The one woman protest continued on Thursday. As was mentioned two Thursdays ago, when Yaya Marin protested in front of the US Embassy, she made a commitment be in front of the Curl Thompson building every Thursday, until her demands are met.
The venue has since been moved to the Sir Edney Cain Building that houses the Prime Minister’s office; however her motives remain the same- “Man our Borders!”
“In memory of Danny Conorque, he gave his life to defend this country. As a citizen of Belize, I’m willing to give as many hours on a Thursday as the Belmopan Police Department would allow me, to protest in front of the Sir Edney Cain Building.
I chose this building because the Prime Minister’s office is in this building, and the Prime Minister is the head of Government and the Minister of Finance, one of the most powerful people in this country, who’s very influential when it comes to this particular national concern, securing the borders of Belize, land and sea, twenty-four / seven.”
Much has happened since we last touched base with Yaya on October 9th , including a BDF press briefing in which it was confirmed that our BDF personnel are being trained by Kaibil, Guatemala’s special operations force.
Yaya says she was shocked that the BDF would find this to be OK.
“We as Belizeans, by and large, have not been educated. We do not know our history, and so we can’t appreciate what are individual and collective responsibilities are, especially when it comes to the national security of this country. It’s just sad and it’s heartbreaking, but if we, the Belizean people, continue to accept this, then we don’thave nobody to blame but ourselves.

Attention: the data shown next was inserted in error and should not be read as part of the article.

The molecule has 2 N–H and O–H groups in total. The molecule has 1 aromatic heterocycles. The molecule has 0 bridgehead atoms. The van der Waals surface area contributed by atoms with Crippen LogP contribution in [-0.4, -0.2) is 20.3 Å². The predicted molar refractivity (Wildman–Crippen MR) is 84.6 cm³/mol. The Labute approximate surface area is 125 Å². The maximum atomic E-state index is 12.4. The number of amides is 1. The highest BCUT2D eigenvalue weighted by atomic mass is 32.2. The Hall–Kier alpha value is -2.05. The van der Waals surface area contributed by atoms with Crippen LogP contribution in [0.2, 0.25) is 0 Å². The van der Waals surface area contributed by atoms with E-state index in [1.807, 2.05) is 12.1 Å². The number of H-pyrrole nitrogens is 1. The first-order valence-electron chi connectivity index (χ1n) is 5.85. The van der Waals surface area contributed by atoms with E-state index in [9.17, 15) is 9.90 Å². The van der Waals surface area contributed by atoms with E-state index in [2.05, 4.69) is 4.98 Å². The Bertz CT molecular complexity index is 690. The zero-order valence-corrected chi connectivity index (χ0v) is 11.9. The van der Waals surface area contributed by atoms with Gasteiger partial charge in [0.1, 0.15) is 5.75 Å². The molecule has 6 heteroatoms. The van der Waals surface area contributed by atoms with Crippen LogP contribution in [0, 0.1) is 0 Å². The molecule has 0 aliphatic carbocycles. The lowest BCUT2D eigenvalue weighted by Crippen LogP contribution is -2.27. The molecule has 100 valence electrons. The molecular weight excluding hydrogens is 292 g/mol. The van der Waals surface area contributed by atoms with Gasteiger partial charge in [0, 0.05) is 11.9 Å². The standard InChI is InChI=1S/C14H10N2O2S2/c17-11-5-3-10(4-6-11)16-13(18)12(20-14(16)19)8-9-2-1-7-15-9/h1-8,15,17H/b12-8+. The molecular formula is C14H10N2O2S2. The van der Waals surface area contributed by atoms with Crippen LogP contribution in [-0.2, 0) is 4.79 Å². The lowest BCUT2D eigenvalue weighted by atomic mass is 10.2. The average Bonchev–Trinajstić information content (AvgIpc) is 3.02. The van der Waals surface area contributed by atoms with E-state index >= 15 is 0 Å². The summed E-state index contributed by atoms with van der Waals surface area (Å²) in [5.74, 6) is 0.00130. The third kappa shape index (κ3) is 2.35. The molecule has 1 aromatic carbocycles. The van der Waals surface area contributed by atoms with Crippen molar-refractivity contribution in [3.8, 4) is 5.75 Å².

So we have a responsibility individually to get informed, to get engaged, and to hold ourselves and others accountable.
My strong position, at this point I would say ‘stop’. Nobody move. Let’s take stock of all the agreements we have with Guatemala, what our responsibilities are, and let Belizeans understand. We’re going to be the ones accountable for whatever agreements were made. So I would like to know everything that we’ve agreed to, and what the conditions are, and not to make any more agreements until the people of Belize understand the issues, and then decide, as a people, what we want to do as we move on.”
Notably, Yaya was again by herself today, but she does not seem in the least bit discouraged by the obvious lack of numbers.
“There is no doubt that numbers have a qualitative value. However, if there was any doubt in my mind, even though at the time the media came two weeks ago, Thursday was just myself. After the media left, a Rasta brother and his two years old youth came and walked with me for like maybe two hours or two and a half hours.
So even though it was reported as a ‘one woman protest’, there were two other people who joined and walked with me.
That notwithstanding, I felt that it brought the awareness that was needed, along collectively with what other people were doing, to keep it on the front burner. By being out here once a week, it keeps this particular issue on the front burner, regardless of the other issues that are just as important, national issues that are happening in this country.
As for how long she intends to keep at this, well, in her own words, “Until Jah gimmi strength.”